BusinessDesk investments editor Frances Cook responds to emails from readers each week to answer questions about money. Below, you will find her expert advice. Send your own questions to [email protected].

Hey Frances,

I saw your post about increased interest rates coming. I wanted to ask what is your thought on buying a first home now in this climate whilst also taking into consideration of a likely chance of a recession in the coming year?

Would love to know your thoughts on this, especially for first-home buyers! 

Kindest Regards,


Hi T,

The first home market is a funny one. While it of course goes up and down, it tends not to make as many wild swings as the rest of the property market, because of one major factor. 

When people buy their first home, it’s often because they’re financially ready, not because the market is good, bad, or otherwise. 

That said, now is actually a pretty good time for a first-home buyer, if they have a deposit built up, and a steady job. 

Buyers' market

Property prices have gone down, which is worrying for anyone who has bought a house in the last couple of years, but welcome news to someone who is hoping to buy for the first time. Yes, interest rates have gone up, but if you hunt out a bargain property, you could still end up paying less overall.

We’re currently in what they refer to as a ‘buyers' market’. There are more properties on the market than buyers who want to buy them, which means you have the power on your side. 

This gives you some great benefits. For starters, the intense pressure cooker of the last few years has stopped. You’re not under as much pressure to get an offer in – any offer – before someone swipes the property out from under you. 

Instead, you have the ability to negotiate hard on price and take time doing homework on the property with things like a thorough builder’s report.  

The interest rate question

Interest rates have just gone up, yet again. The Reserve Bank of New Zealand (RBNZ) lifted them another 0.5%, to 4.75%. 

Of course, that’s the wholesale rate. Mortgages, credit cards, and the rest will cost more than that. 

It also came with a warning that the RBNZ still expects the official cash rate (OCR) to eventually hit 5.5%. Neat.

So how do we make sense of this, what it means for our money, and the increasingly likely possibility of a recession this year?

You might have a couple of years of higher interest rates, but the looming recession the RBNZ is pushing us towards actually works in your favour. Grim, but true. 

If that recession happens it’s likely interest rates would drop again, as the RBNZ tries to get the economy moving. 

So while, again, nobody knows the future, it’s likely that at some point these interest rates will fall again, and your mortgage gets a little cheaper. 

Some fine print 

Be aware that when you apply for a mortgage, banks run an affordability test, making sure that you could still pay that bill even if interest rates keep going up. 

It changes from bank to bank, but a rule of thumb is that they test affordability at about 2% more than their advertised mortgage rate.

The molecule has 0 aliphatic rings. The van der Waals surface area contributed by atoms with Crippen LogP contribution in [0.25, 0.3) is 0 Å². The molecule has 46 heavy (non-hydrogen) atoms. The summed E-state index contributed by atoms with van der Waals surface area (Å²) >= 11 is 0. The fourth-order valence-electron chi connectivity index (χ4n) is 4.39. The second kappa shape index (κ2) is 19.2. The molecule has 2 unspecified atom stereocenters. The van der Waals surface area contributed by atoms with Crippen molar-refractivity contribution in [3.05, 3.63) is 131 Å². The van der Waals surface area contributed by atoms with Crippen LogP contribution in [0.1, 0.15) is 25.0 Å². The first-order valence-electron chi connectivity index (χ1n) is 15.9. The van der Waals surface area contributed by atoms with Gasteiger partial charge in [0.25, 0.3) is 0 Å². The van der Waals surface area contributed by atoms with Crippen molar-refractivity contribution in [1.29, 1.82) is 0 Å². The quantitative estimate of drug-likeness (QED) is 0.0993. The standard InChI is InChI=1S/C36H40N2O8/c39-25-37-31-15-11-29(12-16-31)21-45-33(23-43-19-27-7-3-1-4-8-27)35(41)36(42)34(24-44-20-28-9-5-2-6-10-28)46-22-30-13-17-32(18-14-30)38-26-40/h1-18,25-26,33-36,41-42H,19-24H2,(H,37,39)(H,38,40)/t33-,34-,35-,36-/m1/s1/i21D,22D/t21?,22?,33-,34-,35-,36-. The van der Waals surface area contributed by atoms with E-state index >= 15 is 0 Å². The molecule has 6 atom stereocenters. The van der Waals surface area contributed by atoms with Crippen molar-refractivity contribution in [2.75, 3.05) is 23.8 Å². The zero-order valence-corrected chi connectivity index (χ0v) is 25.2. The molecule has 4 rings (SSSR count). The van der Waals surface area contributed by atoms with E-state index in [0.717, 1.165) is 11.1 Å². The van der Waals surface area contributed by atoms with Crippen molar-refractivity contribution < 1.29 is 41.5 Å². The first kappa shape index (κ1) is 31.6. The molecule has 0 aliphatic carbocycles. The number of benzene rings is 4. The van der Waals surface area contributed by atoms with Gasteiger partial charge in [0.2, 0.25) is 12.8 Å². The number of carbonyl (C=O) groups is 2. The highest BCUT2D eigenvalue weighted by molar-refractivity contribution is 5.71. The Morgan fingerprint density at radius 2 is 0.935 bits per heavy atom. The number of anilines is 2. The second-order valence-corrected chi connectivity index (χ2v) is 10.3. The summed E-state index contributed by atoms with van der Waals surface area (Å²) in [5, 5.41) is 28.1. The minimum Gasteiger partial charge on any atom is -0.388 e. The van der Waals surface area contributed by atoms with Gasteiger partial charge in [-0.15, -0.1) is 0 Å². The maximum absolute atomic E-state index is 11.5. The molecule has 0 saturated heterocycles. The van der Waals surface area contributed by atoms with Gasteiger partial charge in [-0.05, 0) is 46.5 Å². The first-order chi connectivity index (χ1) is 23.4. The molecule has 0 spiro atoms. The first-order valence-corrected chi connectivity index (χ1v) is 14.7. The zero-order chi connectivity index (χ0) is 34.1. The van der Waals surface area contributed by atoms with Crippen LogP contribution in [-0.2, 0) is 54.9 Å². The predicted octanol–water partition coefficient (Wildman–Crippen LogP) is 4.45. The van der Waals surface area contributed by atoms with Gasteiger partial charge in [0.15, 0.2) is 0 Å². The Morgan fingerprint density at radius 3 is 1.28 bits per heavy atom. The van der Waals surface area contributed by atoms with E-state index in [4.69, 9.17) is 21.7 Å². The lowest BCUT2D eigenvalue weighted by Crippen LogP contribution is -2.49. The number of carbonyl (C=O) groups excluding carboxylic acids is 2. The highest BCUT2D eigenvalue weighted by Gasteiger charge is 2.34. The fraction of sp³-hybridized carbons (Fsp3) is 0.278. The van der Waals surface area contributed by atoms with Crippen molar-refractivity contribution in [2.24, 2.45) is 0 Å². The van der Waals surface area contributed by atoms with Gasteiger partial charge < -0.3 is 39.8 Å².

So if you want to see what they see, plug that 2% higher number into an online mortgage calculator, and check that you could still pay the mortgage at that rate. 

Your job

I also mention that a factor in whether to buy is if you feel that your job is stable. 

It's an important point, especially with the likelihood of a recession this year. In a recession, of course, job losses are more likely. Which could hurt your ability to pay back a mortgage. 

Look, nobody knows anything for sure. Events happen out of the blue all the time, job losses happen in good times too. But a recession does make some of these bad things more likely.

Things you should consider are:

  • If you’re buying with someone else such as a partner, that’s extra insurance, as you’ll still have one income if the worst happens;
  • Whether your job and the business you work for have historically been reliable;
  • Whether you have enough savings to get you through a month or more of job hunting if the recession ends up hurting your income. 

Like I say, that’s me being pessimistic and wanting you to think about worst-case scenarios. 

It doesn’t mean you shouldn’t buy a house – after all, really, any of us could lose our jobs at any time. If we didn’t do things because of that possibility, we wouldn’t ever cross the road either. 

It’s just that with a recession likely, it’s best to think about it and have a plan in place. 

All up? For those with a deposit ready to go, it’s a great time to be a first home buyer. 

Don’t rush, hunt out a bargain, negotiate hard, and keep cash savings high in order to make sure you can keep paying for that new asset. 

Send questions to [email protected] if you want to be featured in the column. Emails should be about 200 words, and we won't publish your name. Unfortunately, Frances is not able to respond to every email received, or offer individual financial advice. 

Information in this column is general in nature and should not be taken as individual financial advice. Frances Cook and BusinessDesk are not responsible for any loss a reader may suffer.